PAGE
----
What Do Big Software Delays Mean for the PlayStation 4 and Xbox One?
As gamers have tired of the available consoles and mobile has continued to dominate the casual market, console gaming has seen a contraction over the last year. This should change with November's upcoming console launches. Early reports suggest that both Sony's PlayStation 4 and Microsoft's Xbox One will sell all of their available launch stock, indicating that there is enthusiasm behind the respective product launches. A successful debut has not historically guaranteed a thriving platform, but in the changing gaming industry there is shrinking room for error. Could major software delays impact the long-term success of next-gen consoles?
Sit back and watch
French publisher Ubisoft recently announced that its Watch Dogs would slip from a November release to an unspecified date in June 2014. The title was one of the earliest used to show off the potential of next-gen graphics performance and, as Ubisoft's most high-profile foray into new AAA IP since Assassin's Creed, was key to the company's health. Consumers who purchased a Watch Dogs PlayStation 4 or Xbox One bundle should still be able to get a system, but the game's absence hurts the overall quality of each system's launch lineup. It is also seriously problematic for Ubisoft's generational outlook.
News of software delays from the company sent its stock plummeting 26%. The company also pushed the debut of its online-oriented racer The Crew from a fourth-quarter release into its next fiscal year. Making matters worse, Ubisoft expects Assassin's Creed 4: Black Flag to sell only 10 million units, two million less than Assassin's Creed 3 despite launching on additional platforms that are supposed to reinvigorate the industry. The company's behavior and statements indicate that its premier titles are suffering from franchise fatigue and that its new properties either are not ready or are not strong enough to compete.
Everyone gets a dog
While Watch Dogs will also be available on the Xbox 360, PlayStation 3, PC, and Wii U, it has long been touted and featured as software that would drive interest and adoption in Sony and Microsoft's new consoles. Moving the title will likely be beneficial for its sales as it was set to launch against Ubisoft's own Assassin's Creed 4, but suggests the game wasn't ready for a spotlight battle with the record-breaking Grand Theft Auto 5. The PlayStation 3 was the best selling console in September on the strength of a GTA5 bundle. Microsoft's Xbox 360 had previously outsold the PS3 in North America for 32 consecutive months. Strong lineups and low prices make current-gen systems more appealing amid delayed next-gen software.
Join the club
In what could be the first apparent major fault in Sony's next gen strategy, its social racer DRIVECLUB has been delayed from the console's launch to an early 2014 date. A slightly pared-down version of the game was slated to be included with a subscription to Sony's online service platform, PlayStation Plus, with a full version available at retail or through the PlayStation Store. Most reports indicate that DRIVECLUB's delay had nothing to do with strategy and everything to do with the game not being done. It is likely better that an incomplete product not be shipped and maintained through patches, but it's undeniable that the absence of a solid DRIVECLUB hurts PlayStation 4 and PlayStation Plus.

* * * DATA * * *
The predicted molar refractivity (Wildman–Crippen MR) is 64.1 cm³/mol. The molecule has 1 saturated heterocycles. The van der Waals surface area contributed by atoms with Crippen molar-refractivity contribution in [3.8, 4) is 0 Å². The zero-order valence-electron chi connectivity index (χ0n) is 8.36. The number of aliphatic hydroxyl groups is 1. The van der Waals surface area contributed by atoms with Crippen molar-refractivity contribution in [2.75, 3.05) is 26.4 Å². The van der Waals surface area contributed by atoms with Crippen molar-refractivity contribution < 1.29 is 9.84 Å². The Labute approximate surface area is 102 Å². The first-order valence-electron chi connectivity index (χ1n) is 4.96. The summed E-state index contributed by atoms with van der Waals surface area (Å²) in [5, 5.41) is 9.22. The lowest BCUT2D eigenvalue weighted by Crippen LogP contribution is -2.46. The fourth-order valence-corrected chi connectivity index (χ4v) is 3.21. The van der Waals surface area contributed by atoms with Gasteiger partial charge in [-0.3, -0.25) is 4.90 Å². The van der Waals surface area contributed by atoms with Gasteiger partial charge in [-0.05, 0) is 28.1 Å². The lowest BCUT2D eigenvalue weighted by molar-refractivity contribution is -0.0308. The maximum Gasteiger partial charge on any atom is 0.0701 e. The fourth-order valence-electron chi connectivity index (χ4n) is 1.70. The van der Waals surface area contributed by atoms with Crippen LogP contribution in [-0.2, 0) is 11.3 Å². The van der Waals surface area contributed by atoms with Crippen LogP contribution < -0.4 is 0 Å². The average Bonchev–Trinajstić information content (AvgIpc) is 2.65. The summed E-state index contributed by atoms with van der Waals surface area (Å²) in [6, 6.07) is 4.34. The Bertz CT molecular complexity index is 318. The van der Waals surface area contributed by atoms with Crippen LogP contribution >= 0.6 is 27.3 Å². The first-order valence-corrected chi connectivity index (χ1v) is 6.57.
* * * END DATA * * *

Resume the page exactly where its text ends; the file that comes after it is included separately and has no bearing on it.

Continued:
After watching Microsoft mine the Xbox Live revenue stream for two generations, Sony wants in on the paid online service game. As retail console revenue has deteriorated, Microsoft has seen excellent performance and growth from Xbox Live. Last quarter's transactional revenue saw a 20% increase that helped to propel the company's Entertainment and Devices division to 8% growth and $134 million in net revenue despite lagging console sales. The real "winner" of the next-generation console race will likely be evidenced by which device has the more successful online platform. A lot of that will come down to installed base, though quality of online experience is certain to be a synergistic factor in determining market share.
Minus one for PlayStation PlusDRIVECLUB's delay is good news for Microsoft's Xbox One. It gives the system, which will launch with the exclusive Forza 5, a leg up in the racing genre and shows that Sony doesn't have everything as together as it may have appeared. In place of DRIVECLUB, Plus subscribers will now get free access to Contrast, a single-player film noir platformer from Compulsion Games. While it may be a fine game, the title is hardly ideal for pushing community and user integration on PlayStation Plus.
With looming hardware entrants and increased interest in the home gaming market from the likes of Valve, Apple, Google, and Amazon, the established platform holders need to be especially on point. If either the Xbox One or PlayStation 4 fails to find early success or loses steam quickly, it could be tough to make up ground. The Watch Dogs delay is more damaging for Ubisoft than either console, but DRIVECLUB's slip makes Sony's proposition a little weaker.
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The article What Do Big Software Delays Mean for the PlayStation 4 and Xbox One? originally appeared on Fool.com.Keith Noonan has no position in any stocks mentioned. The Motley Fool owns shares of Microsoft. Try any of our Foolish newsletter services free for 30 days. We Fools may not all hold the same opinions, but we all believe that considering a diverse range of insights makes us better investors. The Motley Fool has a disclosure policy.
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